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Re: gpl licensing

From: Alexander Terekhov
Subject: Re: gpl licensing
Date: Wed, 06 Dec 2006 16:45:47 +0100

rjack wrote:
> I suppose you call Richard Stallman and the Free Sofware Foundation a
> democracy? The "free" in free software is euphemistic and semantic
> gobbledegook. RMS is an absolute dictator -- a mini Stalin -- concerning
> supposedly "free" software.

Of hypocrisy and the FSF

Submitted by dylanknightrogers on Sun, 2006-12-03 19:38. debian  free
software  fsf  gnu  linux  rms

The Free Software Foundation acts as the benevolent force guiding the
computer industry. It protects the users of software from the baddies,
the list of which very often includes the names Microsoft, Apple, and

But what happens when the benevolent force transforms into something of
a hypocrit?

The Free Software Foundation has an official list of Free GNU/Linux
distributions. That is, distros that don’t include any non-free software
in the mainline distribution image or package repositories. With that in
mind, the said list is quite selective. The names of the distributions
are as follows:

- gNewSense
- Ututo
- Blag
- Dynebolic
- GNUStep
- Musix

Something that I found peculiar was that the distributions Debian and
Gentoo both have a social contract that ensures the freedom of the
distribution. Debian explicitly states on numerous occasions that the
system will never require the use of a component that is non-free.

Now, for the interesting part. By performing a simple Netcraft check, we
can see the FSF servers running what GNU/Linux distro? Debian, of
course! If the concept hasn’t violated your cortex just yet, I must
remind you of this double standard of distribution selection. While
Debian remains a free distro in its default substance, the official
package repositories include a section with a raft of non-free software
in it.

I spoke with Richard Stallman about this. He didn’t seem to be nearly as
disappointed as I was:

We did not install any of that non-free software, so it is ok for us to
run Debian. But we cannot recommend its servers to the public. Other
people might install the non-free software from the site.

That sentence seems to be missing something. While Stallman has a good
reason to not recommend the Debian servers or condone their actions, he
fails to recognize that I can get non-free software anywhere. Just
because a piece of non-free software is in my distribution’s package
repository does not mean I am going to install and use it. I could very
well go somewhere else and get the non-free software. In fact, requiring
a free distribution to exclude proprietary software from their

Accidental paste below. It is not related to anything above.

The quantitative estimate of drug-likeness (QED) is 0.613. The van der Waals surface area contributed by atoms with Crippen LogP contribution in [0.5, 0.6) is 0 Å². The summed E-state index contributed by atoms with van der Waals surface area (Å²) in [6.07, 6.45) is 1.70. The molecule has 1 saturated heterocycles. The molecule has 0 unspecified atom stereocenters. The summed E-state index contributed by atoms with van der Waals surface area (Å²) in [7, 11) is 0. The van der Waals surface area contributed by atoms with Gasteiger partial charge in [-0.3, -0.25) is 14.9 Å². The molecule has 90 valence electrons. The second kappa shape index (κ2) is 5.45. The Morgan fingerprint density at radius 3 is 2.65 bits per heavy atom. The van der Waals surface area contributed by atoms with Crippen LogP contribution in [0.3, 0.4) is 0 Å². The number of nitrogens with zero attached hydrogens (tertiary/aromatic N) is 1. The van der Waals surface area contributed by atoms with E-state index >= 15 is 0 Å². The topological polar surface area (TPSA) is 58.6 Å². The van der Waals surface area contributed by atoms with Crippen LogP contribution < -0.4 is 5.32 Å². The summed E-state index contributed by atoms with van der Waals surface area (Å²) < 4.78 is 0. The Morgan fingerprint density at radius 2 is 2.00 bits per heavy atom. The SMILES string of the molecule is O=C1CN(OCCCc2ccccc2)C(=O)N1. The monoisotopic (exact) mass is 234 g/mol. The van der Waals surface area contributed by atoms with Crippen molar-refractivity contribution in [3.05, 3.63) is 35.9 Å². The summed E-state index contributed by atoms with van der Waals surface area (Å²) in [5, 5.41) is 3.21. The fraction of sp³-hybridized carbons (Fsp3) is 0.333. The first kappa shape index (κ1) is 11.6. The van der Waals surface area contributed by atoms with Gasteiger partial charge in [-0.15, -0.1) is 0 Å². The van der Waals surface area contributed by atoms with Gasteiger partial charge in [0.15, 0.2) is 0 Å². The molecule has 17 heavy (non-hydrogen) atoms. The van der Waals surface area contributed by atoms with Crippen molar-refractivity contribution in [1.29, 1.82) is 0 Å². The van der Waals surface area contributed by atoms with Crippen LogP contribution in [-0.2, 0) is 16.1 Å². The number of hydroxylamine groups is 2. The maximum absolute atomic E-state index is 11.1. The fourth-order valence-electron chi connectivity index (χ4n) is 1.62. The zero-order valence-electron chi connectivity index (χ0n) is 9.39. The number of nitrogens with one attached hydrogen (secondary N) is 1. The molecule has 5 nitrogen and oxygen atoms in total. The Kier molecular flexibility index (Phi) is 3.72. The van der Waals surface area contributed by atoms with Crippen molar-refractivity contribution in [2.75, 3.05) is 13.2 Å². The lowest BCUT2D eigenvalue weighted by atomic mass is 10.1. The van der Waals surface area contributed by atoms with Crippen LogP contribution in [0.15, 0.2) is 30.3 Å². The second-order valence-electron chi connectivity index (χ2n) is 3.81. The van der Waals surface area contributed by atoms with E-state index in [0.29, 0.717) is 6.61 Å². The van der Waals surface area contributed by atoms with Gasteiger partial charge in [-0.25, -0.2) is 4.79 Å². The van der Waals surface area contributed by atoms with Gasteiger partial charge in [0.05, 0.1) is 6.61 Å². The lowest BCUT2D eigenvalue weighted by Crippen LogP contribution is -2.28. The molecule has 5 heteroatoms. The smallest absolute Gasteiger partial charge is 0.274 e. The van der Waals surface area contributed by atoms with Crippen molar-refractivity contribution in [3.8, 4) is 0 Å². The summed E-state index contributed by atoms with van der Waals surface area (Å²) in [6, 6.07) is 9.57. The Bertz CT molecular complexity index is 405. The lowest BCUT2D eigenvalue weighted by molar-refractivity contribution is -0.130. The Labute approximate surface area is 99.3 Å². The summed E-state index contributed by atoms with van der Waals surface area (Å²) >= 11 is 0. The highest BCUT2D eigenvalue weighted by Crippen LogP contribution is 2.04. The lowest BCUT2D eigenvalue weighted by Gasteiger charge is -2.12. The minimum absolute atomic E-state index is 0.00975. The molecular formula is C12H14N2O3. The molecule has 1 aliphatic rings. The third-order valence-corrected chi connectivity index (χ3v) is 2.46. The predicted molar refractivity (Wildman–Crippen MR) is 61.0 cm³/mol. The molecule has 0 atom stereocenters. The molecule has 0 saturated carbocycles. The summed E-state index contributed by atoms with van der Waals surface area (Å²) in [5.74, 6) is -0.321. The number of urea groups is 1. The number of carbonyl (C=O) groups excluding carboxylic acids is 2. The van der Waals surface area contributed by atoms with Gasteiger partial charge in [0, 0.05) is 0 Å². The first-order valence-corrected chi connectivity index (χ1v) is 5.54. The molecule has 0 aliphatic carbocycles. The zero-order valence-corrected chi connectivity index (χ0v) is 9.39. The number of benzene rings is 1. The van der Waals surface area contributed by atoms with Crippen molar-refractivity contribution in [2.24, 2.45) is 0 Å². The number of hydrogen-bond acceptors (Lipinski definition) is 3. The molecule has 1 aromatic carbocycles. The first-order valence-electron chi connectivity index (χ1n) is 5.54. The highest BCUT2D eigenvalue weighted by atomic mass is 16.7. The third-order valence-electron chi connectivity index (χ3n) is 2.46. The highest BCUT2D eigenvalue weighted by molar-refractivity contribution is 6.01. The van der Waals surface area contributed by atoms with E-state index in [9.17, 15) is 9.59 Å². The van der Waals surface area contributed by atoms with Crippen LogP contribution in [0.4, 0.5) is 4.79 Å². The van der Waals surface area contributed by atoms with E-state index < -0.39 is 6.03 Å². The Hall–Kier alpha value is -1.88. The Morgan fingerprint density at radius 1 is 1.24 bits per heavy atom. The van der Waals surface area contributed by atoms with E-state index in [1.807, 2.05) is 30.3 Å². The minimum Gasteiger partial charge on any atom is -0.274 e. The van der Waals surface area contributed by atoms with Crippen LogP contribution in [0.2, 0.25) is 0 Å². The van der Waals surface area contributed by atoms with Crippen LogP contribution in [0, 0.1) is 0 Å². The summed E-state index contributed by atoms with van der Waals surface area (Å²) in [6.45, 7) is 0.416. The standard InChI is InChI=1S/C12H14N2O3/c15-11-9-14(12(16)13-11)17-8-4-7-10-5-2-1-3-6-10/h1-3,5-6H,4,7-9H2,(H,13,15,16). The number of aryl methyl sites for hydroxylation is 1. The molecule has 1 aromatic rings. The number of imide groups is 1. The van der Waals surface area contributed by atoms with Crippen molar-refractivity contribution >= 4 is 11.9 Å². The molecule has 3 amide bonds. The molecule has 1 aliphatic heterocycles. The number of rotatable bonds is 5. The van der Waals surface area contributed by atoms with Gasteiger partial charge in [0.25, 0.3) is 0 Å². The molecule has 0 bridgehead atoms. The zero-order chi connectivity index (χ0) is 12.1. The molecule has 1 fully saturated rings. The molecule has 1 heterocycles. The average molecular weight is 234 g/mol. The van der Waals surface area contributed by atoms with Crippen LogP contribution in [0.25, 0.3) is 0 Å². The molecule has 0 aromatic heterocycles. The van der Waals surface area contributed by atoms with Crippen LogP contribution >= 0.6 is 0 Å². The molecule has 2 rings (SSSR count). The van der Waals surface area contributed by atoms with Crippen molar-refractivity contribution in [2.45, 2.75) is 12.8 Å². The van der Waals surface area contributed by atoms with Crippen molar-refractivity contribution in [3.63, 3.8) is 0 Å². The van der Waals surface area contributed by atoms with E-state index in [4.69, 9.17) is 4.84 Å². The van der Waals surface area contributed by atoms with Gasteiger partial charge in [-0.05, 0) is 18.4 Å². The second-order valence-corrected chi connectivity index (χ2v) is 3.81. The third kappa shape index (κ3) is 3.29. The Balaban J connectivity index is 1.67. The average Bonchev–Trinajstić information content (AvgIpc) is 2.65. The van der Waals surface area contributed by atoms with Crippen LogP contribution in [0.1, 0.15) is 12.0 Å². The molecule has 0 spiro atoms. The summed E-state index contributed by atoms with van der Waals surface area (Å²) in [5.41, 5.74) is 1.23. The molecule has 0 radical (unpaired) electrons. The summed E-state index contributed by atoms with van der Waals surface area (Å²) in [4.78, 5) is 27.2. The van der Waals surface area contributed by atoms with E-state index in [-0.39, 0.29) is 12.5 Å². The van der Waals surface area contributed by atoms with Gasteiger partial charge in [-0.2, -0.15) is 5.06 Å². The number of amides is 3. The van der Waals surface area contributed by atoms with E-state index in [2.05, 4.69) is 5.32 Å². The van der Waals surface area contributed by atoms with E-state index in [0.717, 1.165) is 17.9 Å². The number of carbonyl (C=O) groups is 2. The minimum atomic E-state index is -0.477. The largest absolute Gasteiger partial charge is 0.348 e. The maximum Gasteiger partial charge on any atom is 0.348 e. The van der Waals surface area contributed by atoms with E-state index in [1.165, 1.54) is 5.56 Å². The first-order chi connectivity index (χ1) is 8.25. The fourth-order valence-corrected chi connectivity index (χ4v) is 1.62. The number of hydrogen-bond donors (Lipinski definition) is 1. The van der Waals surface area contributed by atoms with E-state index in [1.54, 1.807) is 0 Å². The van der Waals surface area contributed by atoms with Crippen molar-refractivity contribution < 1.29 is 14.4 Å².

repositores may actually increase the prevalence of the users’ ability
to go somewhere else and grab the non-free software they wish to use.
There are many free GNU/Linux distributions out there that need to be
recognized, but cannot becuase of their distribution of non-free
components in their repositories.

This is an interesting debate, and I’d like to hear some feedback. In my
eyes, Debian remains a free GNU/Linux system.

Further Hypocrisies

Submitted by Anonymous on Wed, 2006-12-06 04:15.

Further hypocrisies:

The FSF just officially sanctioned GNU Sense as their official distro.
It is based on the commercial distro Ubuntu, which has its roots in

I thought I would try GNU Sense after hearing RMS on a talk show, where
he was castigating anyone who would use "flash" in their browser. The
first thing I tried was to see how well "gnash" was working now. And,
since this was an official FSF sanctioned distro, surely installing
"GNASH" would be no problem. Guess again! Firefox tried to install
flash! Not only that, but I couldn't find gnash anywhere in the GNU
Sense repositories.

I have communicated with RMS on quite a few occasions. He requires that
you run the gauntlet of semantical minutia, and will pounce on any
references made that aren't just so.

So, is my mention of the fact that the FSF is officially supporting a
commercial Debian variant, and even it doesn't offer any alternative to
flash, in any way nitpicking? Not when you're playing by RMS's rules it

Even Further

Submitted by Anonymous on Wed, 2006-12-06 15:01.

Stallman insists that all Linux distributions be called GNU/Linux.
However, most distributions have elements that are not GPL and GNU
compatible. I would think that he should instead insist that only
distributions that meet the full criteria of GNU and GPL compatibility
be called GNU/Linux. By including non-free software in his definition
this creates a contradiction. It also puts him on shaky legal grounds if
someone uses that term GPL and GNU for something that is not free and
FSF has not enforced the proper use of their name.

Joe Kaplenk



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